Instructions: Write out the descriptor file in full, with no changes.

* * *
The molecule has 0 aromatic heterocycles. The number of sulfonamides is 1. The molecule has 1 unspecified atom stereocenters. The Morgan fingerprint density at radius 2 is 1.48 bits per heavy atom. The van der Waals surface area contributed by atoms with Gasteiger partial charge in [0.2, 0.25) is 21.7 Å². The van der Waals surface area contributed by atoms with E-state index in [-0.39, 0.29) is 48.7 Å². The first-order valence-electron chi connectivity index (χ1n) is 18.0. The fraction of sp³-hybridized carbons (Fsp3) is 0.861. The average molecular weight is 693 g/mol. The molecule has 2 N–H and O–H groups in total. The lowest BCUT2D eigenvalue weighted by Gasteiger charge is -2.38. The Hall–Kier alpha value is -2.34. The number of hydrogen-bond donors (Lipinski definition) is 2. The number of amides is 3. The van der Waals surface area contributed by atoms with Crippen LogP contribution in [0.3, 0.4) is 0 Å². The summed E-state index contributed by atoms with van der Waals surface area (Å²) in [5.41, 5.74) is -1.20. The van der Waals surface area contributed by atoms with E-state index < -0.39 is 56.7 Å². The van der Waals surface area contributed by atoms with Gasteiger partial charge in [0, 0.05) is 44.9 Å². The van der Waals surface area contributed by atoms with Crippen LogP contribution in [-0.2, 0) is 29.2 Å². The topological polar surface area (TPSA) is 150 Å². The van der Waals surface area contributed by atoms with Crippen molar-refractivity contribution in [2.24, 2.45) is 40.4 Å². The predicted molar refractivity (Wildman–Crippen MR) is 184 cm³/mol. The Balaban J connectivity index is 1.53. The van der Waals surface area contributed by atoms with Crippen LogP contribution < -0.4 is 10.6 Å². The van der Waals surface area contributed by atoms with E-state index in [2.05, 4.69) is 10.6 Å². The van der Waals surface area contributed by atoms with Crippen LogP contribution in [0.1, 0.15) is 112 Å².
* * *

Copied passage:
The molecule has 0 aromatic heterocycles. The number of sulfonamides is 1. The molecule has 1 unspecified atom stereocenters. The Morgan fingerprint density at radius 2 is 1.48 bits per heavy atom. The van der Waals surface area contributed by atoms with Gasteiger partial charge in [0.2, 0.25) is 21.7 Å². The van der Waals surface area contributed by atoms with E-state index in [-0.39, 0.29) is 48.7 Å². The first-order valence-electron chi connectivity index (χ1n) is 18.0. The fraction of sp³-hybridized carbons (Fsp3) is 0.861. The average molecular weight is 693 g/mol. The molecule has 2 N–H and O–H groups in total. The lowest BCUT2D eigenvalue weighted by Gasteiger charge is -2.38. The Hall–Kier alpha value is -2.34. The number of hydrogen-bond donors (Lipinski definition) is 2. The number of amides is 3. The van der Waals surface area contributed by atoms with Crippen LogP contribution in [0.3, 0.4) is 0 Å². The summed E-state index contributed by atoms with van der Waals surface area (Å²) in [5.41, 5.74) is -1.20. The van der Waals surface area contributed by atoms with E-state index < -0.39 is 56.7 Å². The van der Waals surface area contributed by atoms with Gasteiger partial charge in [0, 0.05) is 44.9 Å². The van der Waals surface area contributed by atoms with Crippen LogP contribution in [-0.2, 0) is 29.2 Å². The topological polar surface area (TPSA) is 150 Å². The van der Waals surface area contributed by atoms with Crippen molar-refractivity contribution in [2.24, 2.45) is 40.4 Å². The predicted molar refractivity (Wildman–Crippen MR) is 184 cm³/mol. The Balaban J connectivity index is 1.53. The van der Waals surface area contributed by atoms with Crippen LogP contribution < -0.4 is 10.6 Å². The van der Waals surface area contributed by atoms with E-state index in [2.05, 4.69) is 10.6 Å². The van der Waals surface area contributed by atoms with Crippen LogP contribution in [0.1, 0.15) is 112 Å².